The Narrative Development Toolkit is a resource intended to support community organizers and health equity advocates in developing, using, and adapting transformational narratives to advance equity in the criminal justice and juvenile justice systems. This resource was developed by a workgroup of the National Criminal Justice and Public Health Alliance.
We believe that a better world is indeed possible — we can create a more just society that promotes health, safety, and equity. An important step in doing so is using the process of developing transformational narratives to envision that world.
The National Criminal Justice and Public Health Alliance created this toolkit to support community organizers and health equity advocates in developing, using, and adapting transformational narratives to advance equity in the criminal and juvenile justice systems.
The National Criminal Justice and Public Health Alliance’s Narrative Workgroup went through a process similar to the one described in this resource to develop a transformational narrative. We found the process to be incredibly eye opening — it sharpened our analysis, fundamentally changed how we communicate about our work, strengthened our relationships and deepened our resolve to transform the system.
This toolkit includes the following materials:
- An introduction to public narratives and their role in community organizing, systems change, and public policy change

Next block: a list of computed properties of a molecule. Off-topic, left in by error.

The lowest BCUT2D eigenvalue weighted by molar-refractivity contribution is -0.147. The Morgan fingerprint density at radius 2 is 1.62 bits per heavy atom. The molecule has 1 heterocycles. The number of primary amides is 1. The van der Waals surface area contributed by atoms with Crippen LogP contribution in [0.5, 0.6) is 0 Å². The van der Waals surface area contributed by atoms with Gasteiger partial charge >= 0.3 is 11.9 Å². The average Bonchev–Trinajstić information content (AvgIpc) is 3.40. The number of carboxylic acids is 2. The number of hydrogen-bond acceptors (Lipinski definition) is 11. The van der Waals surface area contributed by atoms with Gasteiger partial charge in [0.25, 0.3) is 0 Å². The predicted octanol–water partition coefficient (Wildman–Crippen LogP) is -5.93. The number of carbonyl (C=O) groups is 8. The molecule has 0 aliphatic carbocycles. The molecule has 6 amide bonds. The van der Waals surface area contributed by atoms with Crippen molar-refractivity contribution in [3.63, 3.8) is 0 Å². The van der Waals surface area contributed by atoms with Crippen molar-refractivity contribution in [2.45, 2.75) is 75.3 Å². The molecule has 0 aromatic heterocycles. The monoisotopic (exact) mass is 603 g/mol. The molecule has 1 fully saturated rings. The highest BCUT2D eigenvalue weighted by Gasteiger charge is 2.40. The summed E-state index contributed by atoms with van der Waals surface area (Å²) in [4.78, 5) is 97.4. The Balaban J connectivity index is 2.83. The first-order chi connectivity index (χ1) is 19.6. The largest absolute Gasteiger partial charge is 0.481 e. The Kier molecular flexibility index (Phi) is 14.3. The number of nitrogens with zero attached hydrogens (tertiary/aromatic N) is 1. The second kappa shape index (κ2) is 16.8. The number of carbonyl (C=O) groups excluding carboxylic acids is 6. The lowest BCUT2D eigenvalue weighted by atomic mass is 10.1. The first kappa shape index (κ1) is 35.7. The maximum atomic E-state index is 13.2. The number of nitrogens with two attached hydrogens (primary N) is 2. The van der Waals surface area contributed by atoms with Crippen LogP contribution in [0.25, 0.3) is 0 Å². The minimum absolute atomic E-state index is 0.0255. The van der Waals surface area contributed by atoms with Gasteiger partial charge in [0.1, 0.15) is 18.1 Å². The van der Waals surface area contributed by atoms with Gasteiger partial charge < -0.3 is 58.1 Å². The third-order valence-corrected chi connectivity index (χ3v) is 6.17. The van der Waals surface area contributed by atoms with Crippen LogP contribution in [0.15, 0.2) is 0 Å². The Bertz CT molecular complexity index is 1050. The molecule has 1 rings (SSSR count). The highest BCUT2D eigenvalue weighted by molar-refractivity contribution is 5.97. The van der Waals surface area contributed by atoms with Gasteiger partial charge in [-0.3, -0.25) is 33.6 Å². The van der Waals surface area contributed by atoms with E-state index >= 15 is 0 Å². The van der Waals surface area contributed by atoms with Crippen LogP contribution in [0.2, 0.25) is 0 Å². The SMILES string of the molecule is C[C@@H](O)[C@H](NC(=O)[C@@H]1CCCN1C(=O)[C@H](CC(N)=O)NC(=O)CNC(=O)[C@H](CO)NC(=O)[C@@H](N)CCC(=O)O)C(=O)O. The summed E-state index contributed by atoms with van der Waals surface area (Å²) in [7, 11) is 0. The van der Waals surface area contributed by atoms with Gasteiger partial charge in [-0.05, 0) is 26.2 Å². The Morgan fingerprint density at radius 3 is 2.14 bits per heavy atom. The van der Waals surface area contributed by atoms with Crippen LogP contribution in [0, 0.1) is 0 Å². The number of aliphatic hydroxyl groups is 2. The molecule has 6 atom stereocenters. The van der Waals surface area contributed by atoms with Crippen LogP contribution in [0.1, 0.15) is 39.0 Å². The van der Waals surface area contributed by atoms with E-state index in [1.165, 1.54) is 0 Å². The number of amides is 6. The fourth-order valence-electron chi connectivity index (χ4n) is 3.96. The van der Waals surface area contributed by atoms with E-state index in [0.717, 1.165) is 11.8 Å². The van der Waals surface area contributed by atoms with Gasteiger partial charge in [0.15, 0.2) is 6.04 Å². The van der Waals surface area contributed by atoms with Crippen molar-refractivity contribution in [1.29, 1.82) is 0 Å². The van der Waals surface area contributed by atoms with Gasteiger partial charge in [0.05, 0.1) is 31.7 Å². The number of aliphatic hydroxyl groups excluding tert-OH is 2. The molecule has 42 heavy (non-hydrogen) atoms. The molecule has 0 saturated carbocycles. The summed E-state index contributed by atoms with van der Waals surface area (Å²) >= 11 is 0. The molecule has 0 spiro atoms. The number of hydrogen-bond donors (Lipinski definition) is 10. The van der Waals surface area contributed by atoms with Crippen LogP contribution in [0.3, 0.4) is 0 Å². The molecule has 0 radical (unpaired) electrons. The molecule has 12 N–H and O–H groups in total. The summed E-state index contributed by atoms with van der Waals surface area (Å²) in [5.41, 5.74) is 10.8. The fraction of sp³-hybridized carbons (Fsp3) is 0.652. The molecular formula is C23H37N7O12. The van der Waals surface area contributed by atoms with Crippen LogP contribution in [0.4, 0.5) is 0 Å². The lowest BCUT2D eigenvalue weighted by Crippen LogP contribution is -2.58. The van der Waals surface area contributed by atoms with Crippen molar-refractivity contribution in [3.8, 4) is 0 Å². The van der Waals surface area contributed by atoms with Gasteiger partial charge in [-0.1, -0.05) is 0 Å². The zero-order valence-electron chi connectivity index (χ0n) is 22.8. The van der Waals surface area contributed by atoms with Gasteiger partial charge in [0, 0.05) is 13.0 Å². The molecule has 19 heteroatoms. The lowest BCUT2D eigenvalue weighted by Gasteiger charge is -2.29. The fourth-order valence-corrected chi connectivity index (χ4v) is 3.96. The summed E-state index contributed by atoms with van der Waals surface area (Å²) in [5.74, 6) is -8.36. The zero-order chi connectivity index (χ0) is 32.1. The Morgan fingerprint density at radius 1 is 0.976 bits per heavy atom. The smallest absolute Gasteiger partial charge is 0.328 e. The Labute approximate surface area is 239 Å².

- A six-step guide to developing a transformational narrative
- A set of exercises and tips to support transformational narrative development
Why public health?
Public health professionals have an important role in partnering with people working on justice system transformation — public health work and criminal justice reform intersect across multiple areas:
- Involvement in the justice system is a social determinant of health with multi-generational health impacts
- Many people caught up in the justice system face multiple public health issues, including mental illness, substance use, and trauma
- Equity is an important public health value and goal and the justice system is currently one of the most inequitable systems in the US, with people of color and people living with low incomes facing disproportionate outcomes at every stage of interaction with the system
- Societal conditions that lead to inequitable involvement in the justice system are the same conditions that lead to health inequities
- Public health’s focus on upstream prevention, reducing harm, restoring people to full physical, mental, and social health, and valuing life support working for transformations to every stage of justice system involvement.